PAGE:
Cost to Slit a Reel of Paperboard
A parent roll of paperboard is 12 feet long. Food processors require widths of 18 inches. This means that three slits must be made to produce 3 – 18” rolls. Approximately 6 inches of waste is produced by creating 3 – 18” rolls. Only grade A and grade C are slit. A total of 85 reels are produced each reel requiring 3 slits. A total of 255 slits are made. The overhead for slitting is $195,000 for slitting. The overhead rate per slit is $764.71. Assuming 3 slits per reel the total cost for slitting a reel is $2,294.12. Summary listed below.
New Volume-based Overhead Rate
If Forest Hill removes the overheads traceable to grade changes and slitting from total overhead, the application rate needs to be adjusted. An appropriate application rate for the remaining OH can be calculated by dividing the aforementioned OH by the sum of RM costs:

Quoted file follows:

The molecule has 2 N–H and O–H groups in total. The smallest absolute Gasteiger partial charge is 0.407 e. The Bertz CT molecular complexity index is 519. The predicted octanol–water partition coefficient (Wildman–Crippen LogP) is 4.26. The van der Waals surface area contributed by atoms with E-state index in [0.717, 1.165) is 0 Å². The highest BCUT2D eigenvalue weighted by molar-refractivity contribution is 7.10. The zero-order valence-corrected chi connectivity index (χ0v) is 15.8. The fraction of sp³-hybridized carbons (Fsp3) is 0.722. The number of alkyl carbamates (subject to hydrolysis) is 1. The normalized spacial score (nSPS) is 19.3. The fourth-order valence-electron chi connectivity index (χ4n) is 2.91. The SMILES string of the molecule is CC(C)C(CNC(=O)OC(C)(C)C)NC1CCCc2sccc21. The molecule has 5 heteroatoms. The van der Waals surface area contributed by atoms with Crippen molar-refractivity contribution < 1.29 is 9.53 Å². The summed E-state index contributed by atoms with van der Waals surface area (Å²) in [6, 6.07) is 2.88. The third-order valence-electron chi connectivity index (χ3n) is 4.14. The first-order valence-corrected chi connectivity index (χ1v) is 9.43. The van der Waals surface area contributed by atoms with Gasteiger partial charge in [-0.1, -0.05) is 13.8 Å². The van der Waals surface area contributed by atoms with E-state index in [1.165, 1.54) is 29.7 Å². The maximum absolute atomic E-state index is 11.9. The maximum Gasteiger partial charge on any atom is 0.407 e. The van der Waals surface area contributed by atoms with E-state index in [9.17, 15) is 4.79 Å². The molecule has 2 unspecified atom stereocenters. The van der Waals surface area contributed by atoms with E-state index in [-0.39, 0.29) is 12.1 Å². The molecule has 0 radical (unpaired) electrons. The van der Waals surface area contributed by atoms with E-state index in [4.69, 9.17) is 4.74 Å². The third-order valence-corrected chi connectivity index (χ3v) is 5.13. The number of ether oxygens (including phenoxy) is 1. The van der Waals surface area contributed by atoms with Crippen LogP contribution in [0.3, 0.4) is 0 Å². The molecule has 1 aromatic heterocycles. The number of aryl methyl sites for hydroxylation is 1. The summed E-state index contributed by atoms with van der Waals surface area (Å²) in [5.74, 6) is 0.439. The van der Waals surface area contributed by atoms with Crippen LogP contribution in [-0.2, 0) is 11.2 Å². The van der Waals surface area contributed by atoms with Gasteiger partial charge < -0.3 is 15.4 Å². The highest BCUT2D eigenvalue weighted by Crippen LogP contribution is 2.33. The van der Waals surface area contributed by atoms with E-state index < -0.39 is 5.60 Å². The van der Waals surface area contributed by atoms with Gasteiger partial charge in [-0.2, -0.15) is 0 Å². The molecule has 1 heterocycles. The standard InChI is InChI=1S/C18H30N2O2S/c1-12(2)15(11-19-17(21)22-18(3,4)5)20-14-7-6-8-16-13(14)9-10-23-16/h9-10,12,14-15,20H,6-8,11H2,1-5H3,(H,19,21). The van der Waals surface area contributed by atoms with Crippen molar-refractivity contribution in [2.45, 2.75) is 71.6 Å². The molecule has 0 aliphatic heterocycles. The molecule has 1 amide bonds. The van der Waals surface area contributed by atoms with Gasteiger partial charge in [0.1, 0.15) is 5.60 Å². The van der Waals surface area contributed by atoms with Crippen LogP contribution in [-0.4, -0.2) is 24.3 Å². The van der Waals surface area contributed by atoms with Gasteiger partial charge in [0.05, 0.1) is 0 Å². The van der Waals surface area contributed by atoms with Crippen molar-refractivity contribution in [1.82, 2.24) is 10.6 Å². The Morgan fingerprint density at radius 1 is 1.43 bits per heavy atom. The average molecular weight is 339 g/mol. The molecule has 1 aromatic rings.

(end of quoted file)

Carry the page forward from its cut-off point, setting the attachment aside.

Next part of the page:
Activity Based Costs – Grades A-D
If an activity based cost system were to be implemented, the parent reel costs (for the same level of activity indicated in exhibit 1) could be estimated as follows:
Activity Based Costs and Volume Cost Percent Change
Prepare a table that illustrates the percentage change in costs between the volume-based system and the strategic activity-based system.
Conclusions and Recommendations
What conclusions can you draw from your analysis? As a consultant to Forest Hill, what actions would you recommend?